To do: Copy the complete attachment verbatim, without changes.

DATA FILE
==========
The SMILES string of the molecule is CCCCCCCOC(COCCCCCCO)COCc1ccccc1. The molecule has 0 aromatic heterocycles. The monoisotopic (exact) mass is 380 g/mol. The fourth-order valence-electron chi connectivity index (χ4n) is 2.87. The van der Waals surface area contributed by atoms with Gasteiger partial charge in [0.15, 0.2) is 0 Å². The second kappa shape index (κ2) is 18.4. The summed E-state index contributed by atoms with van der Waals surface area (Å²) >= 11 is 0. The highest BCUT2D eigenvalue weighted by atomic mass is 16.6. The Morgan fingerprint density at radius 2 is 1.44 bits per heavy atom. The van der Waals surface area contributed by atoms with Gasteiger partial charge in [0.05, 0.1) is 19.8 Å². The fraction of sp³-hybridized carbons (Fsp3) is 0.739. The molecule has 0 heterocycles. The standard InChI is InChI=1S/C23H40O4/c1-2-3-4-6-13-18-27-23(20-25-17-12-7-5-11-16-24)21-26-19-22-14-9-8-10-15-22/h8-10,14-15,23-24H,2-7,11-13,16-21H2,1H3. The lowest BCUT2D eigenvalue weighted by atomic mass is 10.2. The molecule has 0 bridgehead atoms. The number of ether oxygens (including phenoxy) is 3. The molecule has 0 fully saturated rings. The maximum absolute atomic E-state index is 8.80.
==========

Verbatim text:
The SMILES string of the molecule is CCCCCCCOC(COCCCCCCO)COCc1ccccc1. The molecule has 0 aromatic heterocycles. The monoisotopic (exact) mass is 380 g/mol. The fourth-order valence-electron chi connectivity index (χ4n) is 2.87. The van der Waals surface area contributed by atoms with Gasteiger partial charge in [0.15, 0.2) is 0 Å². The second kappa shape index (κ2) is 18.4. The summed E-state index contributed by atoms with van der Waals surface area (Å²) >= 11 is 0. The highest BCUT2D eigenvalue weighted by atomic mass is 16.6. The Morgan fingerprint density at radius 2 is 1.44 bits per heavy atom. The van der Waals surface area contributed by atoms with Gasteiger partial charge in [0.05, 0.1) is 19.8 Å². The fraction of sp³-hybridized carbons (Fsp3) is 0.739. The molecule has 0 heterocycles. The standard InChI is InChI=1S/C23H40O4/c1-2-3-4-6-13-18-27-23(20-25-17-12-7-5-11-16-24)21-26-19-22-14-9-8-10-15-22/h8-10,14-15,23-24H,2-7,11-13,16-21H2,1H3. The lowest BCUT2D eigenvalue weighted by atomic mass is 10.2. The molecule has 0 bridgehead atoms. The number of ether oxygens (including phenoxy) is 3. The molecule has 0 fully saturated rings. The maximum absolute atomic E-state index is 8.80.